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Dwindling Excess Cash Lifts India Short Rates and Funding Costs

  • Treasury bill yield, weighted call rate are at three-year high
  • Deficit liquidity unlikely a policy aim, says IDFC FIRST
Excess cash that lenders park with the RBI fell to 536.4 billion rupees ($6.7 billion.) 

Excess cash that lenders park with the RBI fell to 536.4 billion rupees ($6.7 billion.) 

Photographer: Dhiraj Singh/Bloomberg

India’s banking liquidity is set to swing to a deficit for the first time in three years, driving up shorter-term rates and borrowing costs for lenders.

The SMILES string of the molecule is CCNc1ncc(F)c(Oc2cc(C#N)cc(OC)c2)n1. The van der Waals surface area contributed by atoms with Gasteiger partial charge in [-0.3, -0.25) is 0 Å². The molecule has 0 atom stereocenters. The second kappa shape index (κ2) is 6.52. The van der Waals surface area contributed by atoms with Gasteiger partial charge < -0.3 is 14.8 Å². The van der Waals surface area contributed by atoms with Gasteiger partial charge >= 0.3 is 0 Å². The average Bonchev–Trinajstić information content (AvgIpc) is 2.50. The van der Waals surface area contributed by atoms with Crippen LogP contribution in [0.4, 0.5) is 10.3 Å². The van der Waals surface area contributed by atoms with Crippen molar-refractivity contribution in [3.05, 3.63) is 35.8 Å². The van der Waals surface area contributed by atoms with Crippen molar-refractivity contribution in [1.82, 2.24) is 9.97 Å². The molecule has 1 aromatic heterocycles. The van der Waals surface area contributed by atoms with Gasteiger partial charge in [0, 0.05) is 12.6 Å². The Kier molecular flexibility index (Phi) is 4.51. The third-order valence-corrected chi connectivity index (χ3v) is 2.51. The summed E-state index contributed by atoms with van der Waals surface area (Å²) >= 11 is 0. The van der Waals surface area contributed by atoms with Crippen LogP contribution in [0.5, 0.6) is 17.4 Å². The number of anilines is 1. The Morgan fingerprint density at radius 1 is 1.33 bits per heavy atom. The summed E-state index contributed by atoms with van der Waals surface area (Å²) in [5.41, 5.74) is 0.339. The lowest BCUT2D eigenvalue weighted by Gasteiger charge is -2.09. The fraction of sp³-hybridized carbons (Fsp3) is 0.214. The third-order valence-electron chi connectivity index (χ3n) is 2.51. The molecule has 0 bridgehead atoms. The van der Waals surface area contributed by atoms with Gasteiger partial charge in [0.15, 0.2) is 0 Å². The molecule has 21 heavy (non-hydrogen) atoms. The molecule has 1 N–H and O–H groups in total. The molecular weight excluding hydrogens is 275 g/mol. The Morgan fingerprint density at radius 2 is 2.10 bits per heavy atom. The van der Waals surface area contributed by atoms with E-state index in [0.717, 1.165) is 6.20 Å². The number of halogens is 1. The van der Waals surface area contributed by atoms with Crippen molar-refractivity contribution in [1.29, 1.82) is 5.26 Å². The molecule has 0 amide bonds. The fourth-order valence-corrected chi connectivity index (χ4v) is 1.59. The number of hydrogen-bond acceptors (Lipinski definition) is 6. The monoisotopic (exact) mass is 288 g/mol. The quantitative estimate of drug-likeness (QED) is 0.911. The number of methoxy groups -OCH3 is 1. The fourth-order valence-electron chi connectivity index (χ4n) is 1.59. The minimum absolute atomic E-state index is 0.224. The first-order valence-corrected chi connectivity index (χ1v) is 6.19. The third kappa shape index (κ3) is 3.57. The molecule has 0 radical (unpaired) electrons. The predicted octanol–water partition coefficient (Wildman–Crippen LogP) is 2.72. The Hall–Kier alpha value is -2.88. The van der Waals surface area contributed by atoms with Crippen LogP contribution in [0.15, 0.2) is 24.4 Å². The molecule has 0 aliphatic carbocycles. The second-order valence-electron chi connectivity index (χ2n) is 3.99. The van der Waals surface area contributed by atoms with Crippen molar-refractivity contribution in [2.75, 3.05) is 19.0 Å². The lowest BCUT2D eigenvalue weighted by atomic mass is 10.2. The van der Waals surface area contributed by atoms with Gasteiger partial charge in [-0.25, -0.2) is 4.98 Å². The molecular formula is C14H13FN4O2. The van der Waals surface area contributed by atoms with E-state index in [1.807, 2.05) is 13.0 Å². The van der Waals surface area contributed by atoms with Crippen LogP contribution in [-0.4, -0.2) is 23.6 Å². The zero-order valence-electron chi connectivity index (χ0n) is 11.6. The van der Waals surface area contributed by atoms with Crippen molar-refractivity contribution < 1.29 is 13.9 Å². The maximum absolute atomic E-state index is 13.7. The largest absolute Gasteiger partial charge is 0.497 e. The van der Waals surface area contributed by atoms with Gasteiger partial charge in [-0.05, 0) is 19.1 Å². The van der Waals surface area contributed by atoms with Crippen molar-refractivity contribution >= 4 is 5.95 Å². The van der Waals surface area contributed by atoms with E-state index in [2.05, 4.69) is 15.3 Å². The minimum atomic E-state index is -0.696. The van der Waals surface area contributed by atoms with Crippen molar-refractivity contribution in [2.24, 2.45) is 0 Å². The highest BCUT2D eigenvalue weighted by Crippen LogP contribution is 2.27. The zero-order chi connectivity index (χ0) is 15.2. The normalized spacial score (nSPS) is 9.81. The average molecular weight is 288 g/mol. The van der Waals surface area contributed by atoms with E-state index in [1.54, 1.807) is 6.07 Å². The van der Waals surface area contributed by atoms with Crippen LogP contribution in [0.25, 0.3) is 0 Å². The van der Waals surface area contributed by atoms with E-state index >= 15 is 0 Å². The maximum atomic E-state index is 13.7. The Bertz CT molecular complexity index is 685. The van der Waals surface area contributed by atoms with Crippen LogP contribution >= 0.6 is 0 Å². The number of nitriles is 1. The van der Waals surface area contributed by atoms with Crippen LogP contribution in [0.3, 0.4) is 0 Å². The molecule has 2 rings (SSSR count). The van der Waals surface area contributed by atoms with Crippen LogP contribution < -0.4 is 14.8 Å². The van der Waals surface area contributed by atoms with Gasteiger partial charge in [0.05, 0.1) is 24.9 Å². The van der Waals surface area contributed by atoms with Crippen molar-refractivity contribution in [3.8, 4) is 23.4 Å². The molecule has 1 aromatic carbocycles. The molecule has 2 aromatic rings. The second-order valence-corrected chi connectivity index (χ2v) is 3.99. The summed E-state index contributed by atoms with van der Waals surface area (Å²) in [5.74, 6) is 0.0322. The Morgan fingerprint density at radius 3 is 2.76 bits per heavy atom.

Excess cash that lenders park with the central bank fell to 536.4 billion rupees ($6.7 billion) as of Sept. 19, the lowest level since 2019, the same year there was a shortfall last, according to the Bloomberg Economics India Banking Liquidity Index. A drop in government spending and tax-related outflows fueled the decline, according to economists at IDFC FIRST Bank Ltd. and Kotak Mahindra Bank Ltd.